Ok so Tequila wasn't really on the dinner menu...but hey...I wasn't about to argue :)
We left him to ponder (He's pretty much an all-star cook, so we were confident the jicama would be just fine in his hands), while we went into craft mode.
Regardless, it turned out pretty darn lovely if I do say so myself.
That's his "How do I chop this?" face.
Don't worry he figured it out (as evidenced by the perfectly sliced spears below). We knew our confidence was not misplaced.
Spaghetti Squash is an all-star when it comes to whittling your middle. It clocks in at just 42 calories per cup (compare that to 221 calories for a regular cup of cooked spaghetti) and also provides a modest amount of vitamin A, vitamin C, and dietary fiber. And like most squash, if you plant it in your garden, you'll end up with way more than you can eat. Which is what happened to my neighbor, who generously gave us four, count 'em, four giant squashes. Since that is quite a bit, even for a squash enthusiast like myself, I took one up to Michelle on the day of her dinner party, and that's where the inspiration came to turn our spaghetti squash into an Asian-inspired side dish (not featured above, btw, because we ate it all up too quickly!!)
The recipe was a bit improvised, so you can adjust the flavors to suit your needs, or simply follow your own favorite recipe for peanut sauce. Here's what you'll need for the Molly/Michelle version (which I recreated at home the following day because it was so good)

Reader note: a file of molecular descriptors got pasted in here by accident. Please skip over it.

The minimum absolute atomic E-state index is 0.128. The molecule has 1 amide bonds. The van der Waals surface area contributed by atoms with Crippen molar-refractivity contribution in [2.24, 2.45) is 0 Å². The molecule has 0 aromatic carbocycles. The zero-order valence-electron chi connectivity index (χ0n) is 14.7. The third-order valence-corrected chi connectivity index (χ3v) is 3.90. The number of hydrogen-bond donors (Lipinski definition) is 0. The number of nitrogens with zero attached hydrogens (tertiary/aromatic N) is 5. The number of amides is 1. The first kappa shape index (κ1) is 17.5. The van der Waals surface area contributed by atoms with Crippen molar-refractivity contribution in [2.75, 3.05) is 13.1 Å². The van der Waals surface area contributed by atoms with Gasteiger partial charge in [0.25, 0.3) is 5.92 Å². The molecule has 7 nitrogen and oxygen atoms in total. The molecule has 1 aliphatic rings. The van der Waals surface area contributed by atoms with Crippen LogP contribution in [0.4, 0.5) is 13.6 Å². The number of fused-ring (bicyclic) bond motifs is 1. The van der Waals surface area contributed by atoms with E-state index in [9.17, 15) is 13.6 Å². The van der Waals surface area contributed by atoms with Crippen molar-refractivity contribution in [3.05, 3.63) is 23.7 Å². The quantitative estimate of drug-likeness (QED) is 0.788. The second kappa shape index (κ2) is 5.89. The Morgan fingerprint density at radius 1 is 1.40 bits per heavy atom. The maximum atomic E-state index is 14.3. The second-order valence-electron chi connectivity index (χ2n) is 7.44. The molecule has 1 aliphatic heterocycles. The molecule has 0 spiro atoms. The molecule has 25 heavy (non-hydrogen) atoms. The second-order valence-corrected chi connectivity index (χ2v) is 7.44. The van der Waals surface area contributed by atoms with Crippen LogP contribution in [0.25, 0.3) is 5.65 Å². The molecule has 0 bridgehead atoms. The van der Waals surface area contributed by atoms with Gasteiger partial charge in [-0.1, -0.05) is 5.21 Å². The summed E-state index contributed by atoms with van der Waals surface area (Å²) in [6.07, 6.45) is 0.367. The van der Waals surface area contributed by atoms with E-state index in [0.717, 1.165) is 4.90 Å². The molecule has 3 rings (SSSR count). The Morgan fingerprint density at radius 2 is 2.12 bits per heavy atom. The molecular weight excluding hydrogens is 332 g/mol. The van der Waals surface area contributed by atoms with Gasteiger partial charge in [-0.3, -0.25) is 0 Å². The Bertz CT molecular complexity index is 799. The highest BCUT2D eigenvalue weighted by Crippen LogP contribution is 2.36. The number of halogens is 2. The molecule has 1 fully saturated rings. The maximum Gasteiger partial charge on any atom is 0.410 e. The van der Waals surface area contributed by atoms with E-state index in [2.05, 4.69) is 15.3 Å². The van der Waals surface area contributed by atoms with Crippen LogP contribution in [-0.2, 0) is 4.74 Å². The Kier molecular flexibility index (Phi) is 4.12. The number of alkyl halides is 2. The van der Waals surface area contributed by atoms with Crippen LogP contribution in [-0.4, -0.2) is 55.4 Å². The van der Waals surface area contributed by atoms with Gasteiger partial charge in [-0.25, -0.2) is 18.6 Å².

Thai Peanut Spaghetti Squash
1 spaghetti squash
5 tablespoons peanut butter
Juice of 1 lime
1 teaspoon sesame oil (or 1 tablespoon tahini)
1 tablespoon hot chili garlic sauce (available in almost every Asian food isle)
4 tablespoons soy sauce
1 tablespoon honey (or sweetener of choice)
1 clove chopped garlic
1/4 cup toasted almonds (or nut of choice)
1. Chop the squash in half and scoop out the seeds in the middle. Place the squash cut side down on a plate and cook in the microwave for 8-10 minutes (depending on size of squash...ours was large so we needed the full 10).
2. Allow squash to cool and use a fork to pull apart the flesh of the squash into long "noodles." You can put these in a separate bowl, or just leave them in the squash as I did in the picture below.
3. Mix together all of the remaining ingredients into a sauce...taste and adjust to your liking. (ground ginger or siracha sauce also make good add-ins)
4. Top the squash with toasted almonds and cilantro if desired and serve with the peanut sauce. If you have left overs (you probably won't!) then simply store the squash and sauce in the fridge separately (if you stir them together, the salt in the sauce might draw out the liquid in the squash and cause the noodles to become soggy).